On Wednesday in Berlin, Samsung will seek to kick-start a whole new category of electronics. After the smartphone and the tablet, both pioneered by Apple, the South Korean electronics giant will unveil its smartwatch.
Dubbed the Galaxy Gear, Samsung is likely to pitch its design as the perfect companion to a new mobile phone-cum-tablet, the Galaxy Note 3. And the overarching idea is not just to present Samsung as the brand that geeks should buy into - it is to encourage what Samsung calls "a smarter life", where consumers of all demographics enter a brave new world in which technology is not just something we all increasingly use, but also something we wear.
We have, of course, all been here before. The Casio calculator watch swept the classrooms of the world in the Eighties; in between, Sony has launched Bluetooth-enabled watches to almost total consumer indifference, and even its latest models, critically acclaimed, are limited in their ambitions and sold primarily as a companion device to Sony's own mobile phones.
When it comes to other kinds of wearable technologies, such as the Bluetooth headset, the wristband-based Fitbit and the Omron pedometer, their appeal is limited largely to early adopters, too.
Some analysts think that this does not bode well for Samsung - estimates of smartwatch prospects vary widely, from Credit Suisse's $50bn (pounds 32.3bn) of global sales by 2018 to Canalys's relatively meagre 5m sales by the end of next year - but those close to Samsung remind critics that there were MP3 players before the iPod, touchscreen phones before the iPhone and tablets before the iPad.
Samsung is seeking only to put the thing together in such a way as to offer something that is uniquely appealing. But what will this product actually do? Google, Microsoft, Apple, Dell and others are all rumoured to be betting on smartwatches.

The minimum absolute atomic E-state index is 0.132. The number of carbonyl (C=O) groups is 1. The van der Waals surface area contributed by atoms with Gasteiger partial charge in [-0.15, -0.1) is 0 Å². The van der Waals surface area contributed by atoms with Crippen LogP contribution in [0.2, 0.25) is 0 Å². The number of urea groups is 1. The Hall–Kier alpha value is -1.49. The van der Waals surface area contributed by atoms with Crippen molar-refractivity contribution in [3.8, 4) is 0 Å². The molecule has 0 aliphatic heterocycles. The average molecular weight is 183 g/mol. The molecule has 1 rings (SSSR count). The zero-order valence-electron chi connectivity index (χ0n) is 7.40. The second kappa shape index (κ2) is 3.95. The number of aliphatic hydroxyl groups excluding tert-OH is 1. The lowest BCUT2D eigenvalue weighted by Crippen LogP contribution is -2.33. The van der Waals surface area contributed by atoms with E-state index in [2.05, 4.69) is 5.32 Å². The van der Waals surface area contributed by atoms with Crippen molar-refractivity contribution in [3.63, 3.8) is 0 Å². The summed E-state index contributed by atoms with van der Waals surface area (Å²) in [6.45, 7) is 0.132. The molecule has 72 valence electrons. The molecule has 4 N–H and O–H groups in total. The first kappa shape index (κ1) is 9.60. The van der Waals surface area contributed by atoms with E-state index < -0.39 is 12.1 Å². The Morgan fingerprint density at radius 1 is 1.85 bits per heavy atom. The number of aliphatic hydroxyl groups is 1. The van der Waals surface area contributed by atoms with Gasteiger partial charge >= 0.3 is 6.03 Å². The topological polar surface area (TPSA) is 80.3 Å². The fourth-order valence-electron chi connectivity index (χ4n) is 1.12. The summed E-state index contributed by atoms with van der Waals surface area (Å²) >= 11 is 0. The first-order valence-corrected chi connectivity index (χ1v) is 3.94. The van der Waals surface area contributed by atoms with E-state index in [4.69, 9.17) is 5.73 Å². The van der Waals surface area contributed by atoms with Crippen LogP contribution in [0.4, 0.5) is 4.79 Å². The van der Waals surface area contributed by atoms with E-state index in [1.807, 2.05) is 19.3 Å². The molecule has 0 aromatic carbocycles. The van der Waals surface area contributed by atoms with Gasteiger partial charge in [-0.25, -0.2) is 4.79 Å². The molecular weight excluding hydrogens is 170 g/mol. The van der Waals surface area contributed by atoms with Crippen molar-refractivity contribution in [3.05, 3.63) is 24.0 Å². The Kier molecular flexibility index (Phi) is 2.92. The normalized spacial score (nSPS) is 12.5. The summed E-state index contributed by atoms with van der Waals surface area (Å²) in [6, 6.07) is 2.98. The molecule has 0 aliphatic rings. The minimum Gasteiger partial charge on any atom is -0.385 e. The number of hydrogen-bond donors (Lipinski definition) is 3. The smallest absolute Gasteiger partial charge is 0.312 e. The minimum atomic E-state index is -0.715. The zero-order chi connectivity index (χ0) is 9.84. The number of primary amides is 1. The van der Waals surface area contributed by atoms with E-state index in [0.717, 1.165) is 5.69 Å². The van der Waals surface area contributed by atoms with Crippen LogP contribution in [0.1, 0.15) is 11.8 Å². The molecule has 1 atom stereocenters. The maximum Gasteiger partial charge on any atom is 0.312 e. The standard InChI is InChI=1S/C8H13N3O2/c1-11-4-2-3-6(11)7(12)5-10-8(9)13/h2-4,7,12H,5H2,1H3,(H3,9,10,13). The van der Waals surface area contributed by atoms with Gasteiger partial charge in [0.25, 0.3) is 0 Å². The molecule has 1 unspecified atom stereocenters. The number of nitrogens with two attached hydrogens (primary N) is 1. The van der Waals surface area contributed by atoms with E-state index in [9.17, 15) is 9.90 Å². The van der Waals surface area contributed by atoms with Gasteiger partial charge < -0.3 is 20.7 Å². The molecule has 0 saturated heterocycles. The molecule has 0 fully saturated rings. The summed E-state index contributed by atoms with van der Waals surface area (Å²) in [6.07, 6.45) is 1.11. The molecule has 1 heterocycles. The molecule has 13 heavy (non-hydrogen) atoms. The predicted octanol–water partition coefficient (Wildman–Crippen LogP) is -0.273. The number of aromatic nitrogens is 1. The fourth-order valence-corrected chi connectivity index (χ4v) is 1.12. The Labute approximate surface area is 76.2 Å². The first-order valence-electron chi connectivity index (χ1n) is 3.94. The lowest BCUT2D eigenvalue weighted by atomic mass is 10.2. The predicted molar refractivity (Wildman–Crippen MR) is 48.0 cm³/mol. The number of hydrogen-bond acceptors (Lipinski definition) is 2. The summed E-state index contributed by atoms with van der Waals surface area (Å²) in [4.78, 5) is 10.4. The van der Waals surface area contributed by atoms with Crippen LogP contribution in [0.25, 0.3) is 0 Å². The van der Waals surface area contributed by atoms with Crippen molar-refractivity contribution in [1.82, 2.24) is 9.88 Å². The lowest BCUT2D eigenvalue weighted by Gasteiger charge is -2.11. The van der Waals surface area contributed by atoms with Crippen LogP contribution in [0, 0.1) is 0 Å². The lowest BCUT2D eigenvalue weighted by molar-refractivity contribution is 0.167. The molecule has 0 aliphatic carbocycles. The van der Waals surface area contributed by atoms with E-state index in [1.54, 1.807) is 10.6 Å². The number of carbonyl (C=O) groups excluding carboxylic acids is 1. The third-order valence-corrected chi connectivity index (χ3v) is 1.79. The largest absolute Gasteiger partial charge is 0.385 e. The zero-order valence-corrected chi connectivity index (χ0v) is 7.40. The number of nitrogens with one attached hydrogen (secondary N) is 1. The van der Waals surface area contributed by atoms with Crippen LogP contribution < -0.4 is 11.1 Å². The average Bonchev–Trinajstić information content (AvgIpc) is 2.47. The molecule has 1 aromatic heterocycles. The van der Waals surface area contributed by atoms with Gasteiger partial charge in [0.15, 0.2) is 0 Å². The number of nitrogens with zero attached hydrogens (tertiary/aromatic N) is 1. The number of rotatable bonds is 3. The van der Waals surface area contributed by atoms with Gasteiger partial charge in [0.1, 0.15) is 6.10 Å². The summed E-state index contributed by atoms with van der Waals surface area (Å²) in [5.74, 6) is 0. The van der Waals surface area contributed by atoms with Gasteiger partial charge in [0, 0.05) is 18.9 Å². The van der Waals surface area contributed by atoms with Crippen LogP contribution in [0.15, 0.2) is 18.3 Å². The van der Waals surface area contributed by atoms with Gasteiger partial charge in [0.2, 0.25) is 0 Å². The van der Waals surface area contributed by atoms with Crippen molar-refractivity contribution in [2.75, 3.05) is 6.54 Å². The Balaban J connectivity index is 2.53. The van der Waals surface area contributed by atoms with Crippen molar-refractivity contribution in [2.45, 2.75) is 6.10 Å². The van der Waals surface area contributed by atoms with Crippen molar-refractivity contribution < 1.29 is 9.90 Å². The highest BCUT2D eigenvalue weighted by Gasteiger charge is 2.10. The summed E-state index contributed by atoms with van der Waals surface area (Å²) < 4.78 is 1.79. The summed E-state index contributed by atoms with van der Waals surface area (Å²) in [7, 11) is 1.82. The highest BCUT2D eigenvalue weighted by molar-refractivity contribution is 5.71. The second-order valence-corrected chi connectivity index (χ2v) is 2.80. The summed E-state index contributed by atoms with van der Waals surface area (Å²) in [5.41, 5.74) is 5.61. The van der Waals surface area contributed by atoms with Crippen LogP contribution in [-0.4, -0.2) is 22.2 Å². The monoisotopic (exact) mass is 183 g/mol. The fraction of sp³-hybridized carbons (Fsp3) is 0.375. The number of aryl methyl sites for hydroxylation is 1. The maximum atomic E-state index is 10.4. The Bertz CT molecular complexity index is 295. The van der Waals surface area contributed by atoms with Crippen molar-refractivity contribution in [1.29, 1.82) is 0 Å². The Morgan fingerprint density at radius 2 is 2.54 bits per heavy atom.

A 2.5-inch screen, however, is not one on which much typing can be done, nor is it likely that consumers will want to talk directly into their wrists. It will, in part, be a device to notify users about other connected devices, from tablets to the phones that now live in pockets and are often extracted either because they've issued some vibrating alert or - as often - to tell the time.
It's the smarter equivalent of BlackBerry's blinking red light informing a user they've got mail. Ironically, however, the Samsung smartwatch is likely to have just 10 hours of battery life. When fully in use, this raises the prospect of a watch that will tell the time for less than half the day.
But a low-power mode is unlikely to be beyond the wit of Samsung, and anyway many consumers are evidently quite happy pressing a button to know the time. It will be more convenient to press one on the wrist.
The news that Google is itself looking to make a watch, too, indicates that the company sees a future in the category, and a need to spur on the manufacturers that use its operating system.
We can look forward to an advertising battle at the very least, according to Janko Roettgers, of tech blog GigaOm, who says: "Samsung's Gear is expected to one day compete with Apple's much-rumoured iWatch.
Throw in a Google-made competitor, and you can be sure that we are going to see a whole new marketing war that will make Samsung's smartphone ads against Apple look like child's play."
There is, however, another battle playing out in this new sales arena: the Galaxy Gear is rumoured to use Samsung's own operating system. While it will talk to Google's Android operating system, it may not need it at all.
So this is also Samsung's attempt to do to Google what Apple did to Microsoft - put a stake in the ground that says the platform is its own, too. That, potentially, lays open a whole new front: Microsoft has suffered in recent years because of the diminishing importance of Windows in the face of Android and Apple's iOS.
Just as the dominance of tablets usurped Microsoft and challenged its most pivotal product, so Samsung is betting that, long-term, we will be wearing more and more of the technology it seeks to sell consumers.
While a watch might look like a gimmick in 2013, by the time it's connected to smart shoes, smart fabrics and smart homes, Samsung's decision to go it alone could start to look rather shrewd.
And if the victor is Google or even Apple, that will pose yet more challenges for Microsoft.